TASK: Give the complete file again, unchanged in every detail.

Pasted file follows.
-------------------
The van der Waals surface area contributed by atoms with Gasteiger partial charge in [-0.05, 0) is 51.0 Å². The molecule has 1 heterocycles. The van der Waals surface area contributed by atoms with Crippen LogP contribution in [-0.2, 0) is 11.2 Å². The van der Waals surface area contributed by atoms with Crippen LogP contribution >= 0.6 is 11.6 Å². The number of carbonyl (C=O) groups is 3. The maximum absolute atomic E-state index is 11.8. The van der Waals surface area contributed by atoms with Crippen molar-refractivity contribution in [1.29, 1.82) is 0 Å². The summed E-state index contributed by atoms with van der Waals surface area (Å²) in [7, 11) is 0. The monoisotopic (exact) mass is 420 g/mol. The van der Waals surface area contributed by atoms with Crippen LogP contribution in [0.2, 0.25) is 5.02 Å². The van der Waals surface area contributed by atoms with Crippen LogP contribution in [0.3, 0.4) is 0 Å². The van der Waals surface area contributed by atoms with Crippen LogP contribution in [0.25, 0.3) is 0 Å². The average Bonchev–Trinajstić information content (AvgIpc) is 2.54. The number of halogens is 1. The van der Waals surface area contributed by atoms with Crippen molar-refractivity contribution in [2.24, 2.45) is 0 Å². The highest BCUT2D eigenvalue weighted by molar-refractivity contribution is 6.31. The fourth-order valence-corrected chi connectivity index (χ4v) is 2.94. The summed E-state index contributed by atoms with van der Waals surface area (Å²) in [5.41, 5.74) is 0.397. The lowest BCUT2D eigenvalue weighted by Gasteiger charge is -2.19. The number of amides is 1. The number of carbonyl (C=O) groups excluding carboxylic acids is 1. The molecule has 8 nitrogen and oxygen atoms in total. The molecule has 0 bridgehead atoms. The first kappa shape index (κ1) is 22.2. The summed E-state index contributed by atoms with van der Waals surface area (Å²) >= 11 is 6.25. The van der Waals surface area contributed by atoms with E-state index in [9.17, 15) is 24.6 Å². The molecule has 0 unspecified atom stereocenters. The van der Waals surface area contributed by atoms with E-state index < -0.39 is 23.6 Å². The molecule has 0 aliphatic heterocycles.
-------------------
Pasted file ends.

The van der Waals surface area contributed by atoms with Gasteiger partial charge in [-0.05, 0) is 51.0 Å². The molecule has 1 heterocycles. The van der Waals surface area contributed by atoms with Crippen LogP contribution in [-0.2, 0) is 11.2 Å². The van der Waals surface area contributed by atoms with Crippen LogP contribution >= 0.6 is 11.6 Å². The number of carbonyl (C=O) groups is 3. The maximum absolute atomic E-state index is 11.8. The van der Waals surface area contributed by atoms with Crippen molar-refractivity contribution in [1.29, 1.82) is 0 Å². The summed E-state index contributed by atoms with van der Waals surface area (Å²) in [7, 11) is 0. The monoisotopic (exact) mass is 420 g/mol. The van der Waals surface area contributed by atoms with Crippen LogP contribution in [0.2, 0.25) is 5.02 Å². The van der Waals surface area contributed by atoms with Crippen LogP contribution in [0.3, 0.4) is 0 Å². The van der Waals surface area contributed by atoms with Crippen LogP contribution in [0.25, 0.3) is 0 Å². The average Bonchev–Trinajstić information content (AvgIpc) is 2.54. The number of halogens is 1. The van der Waals surface area contributed by atoms with Crippen molar-refractivity contribution in [2.24, 2.45) is 0 Å². The highest BCUT2D eigenvalue weighted by molar-refractivity contribution is 6.31. The fourth-order valence-corrected chi connectivity index (χ4v) is 2.94. The summed E-state index contributed by atoms with van der Waals surface area (Å²) in [5.41, 5.74) is 0.397. The lowest BCUT2D eigenvalue weighted by Gasteiger charge is -2.19. The number of amides is 1. The number of carbonyl (C=O) groups excluding carboxylic acids is 1. The molecule has 8 nitrogen and oxygen atoms in total. The molecule has 0 bridgehead atoms. The first kappa shape index (κ1) is 22.2. The summed E-state index contributed by atoms with van der Waals surface area (Å²) >= 11 is 6.25. The van der Waals surface area contributed by atoms with E-state index in [9.17, 15) is 24.6 Å². The molecule has 0 unspecified atom stereocenters. The van der Waals surface area contributed by atoms with E-state index < -0.39 is 23.6 Å². The molecule has 0 aliphatic heterocycles.